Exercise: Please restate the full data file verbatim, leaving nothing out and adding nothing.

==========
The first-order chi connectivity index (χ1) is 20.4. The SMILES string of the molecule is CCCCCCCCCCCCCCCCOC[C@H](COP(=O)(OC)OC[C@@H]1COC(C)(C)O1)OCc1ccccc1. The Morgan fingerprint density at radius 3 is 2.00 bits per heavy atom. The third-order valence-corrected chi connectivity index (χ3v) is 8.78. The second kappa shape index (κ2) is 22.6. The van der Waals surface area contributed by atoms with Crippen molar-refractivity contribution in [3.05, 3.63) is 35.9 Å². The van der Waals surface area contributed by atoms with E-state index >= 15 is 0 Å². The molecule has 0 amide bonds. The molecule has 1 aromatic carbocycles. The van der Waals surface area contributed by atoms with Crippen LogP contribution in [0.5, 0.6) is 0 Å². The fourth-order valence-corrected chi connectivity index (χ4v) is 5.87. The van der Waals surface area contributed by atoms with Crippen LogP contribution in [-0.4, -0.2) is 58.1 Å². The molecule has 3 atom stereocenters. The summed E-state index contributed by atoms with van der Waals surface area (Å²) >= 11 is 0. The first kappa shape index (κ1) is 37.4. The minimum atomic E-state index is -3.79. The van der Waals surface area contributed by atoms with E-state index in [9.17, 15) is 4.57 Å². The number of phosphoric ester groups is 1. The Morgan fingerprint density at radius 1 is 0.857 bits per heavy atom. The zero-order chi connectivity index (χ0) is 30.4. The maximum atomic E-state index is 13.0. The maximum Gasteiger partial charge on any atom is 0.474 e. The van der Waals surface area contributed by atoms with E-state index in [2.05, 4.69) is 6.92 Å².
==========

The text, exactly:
The first-order chi connectivity index (χ1) is 20.4. The SMILES string of the molecule is CCCCCCCCCCCCCCCCOC[C@H](COP(=O)(OC)OC[C@@H]1COC(C)(C)O1)OCc1ccccc1. The Morgan fingerprint density at radius 3 is 2.00 bits per heavy atom. The third-order valence-corrected chi connectivity index (χ3v) is 8.78. The second kappa shape index (κ2) is 22.6. The van der Waals surface area contributed by atoms with Crippen molar-refractivity contribution in [3.05, 3.63) is 35.9 Å². The van der Waals surface area contributed by atoms with E-state index >= 15 is 0 Å². The molecule has 0 amide bonds. The molecule has 1 aromatic carbocycles. The van der Waals surface area contributed by atoms with Crippen LogP contribution in [0.5, 0.6) is 0 Å². The fourth-order valence-corrected chi connectivity index (χ4v) is 5.87. The van der Waals surface area contributed by atoms with Crippen LogP contribution in [-0.4, -0.2) is 58.1 Å². The molecule has 3 atom stereocenters. The summed E-state index contributed by atoms with van der Waals surface area (Å²) >= 11 is 0. The first kappa shape index (κ1) is 37.4. The minimum atomic E-state index is -3.79. The van der Waals surface area contributed by atoms with E-state index in [9.17, 15) is 4.57 Å². The number of phosphoric ester groups is 1. The Morgan fingerprint density at radius 1 is 0.857 bits per heavy atom. The zero-order chi connectivity index (χ0) is 30.4. The maximum atomic E-state index is 13.0. The maximum Gasteiger partial charge on any atom is 0.474 e. The van der Waals surface area contributed by atoms with E-state index in [2.05, 4.69) is 6.92 Å².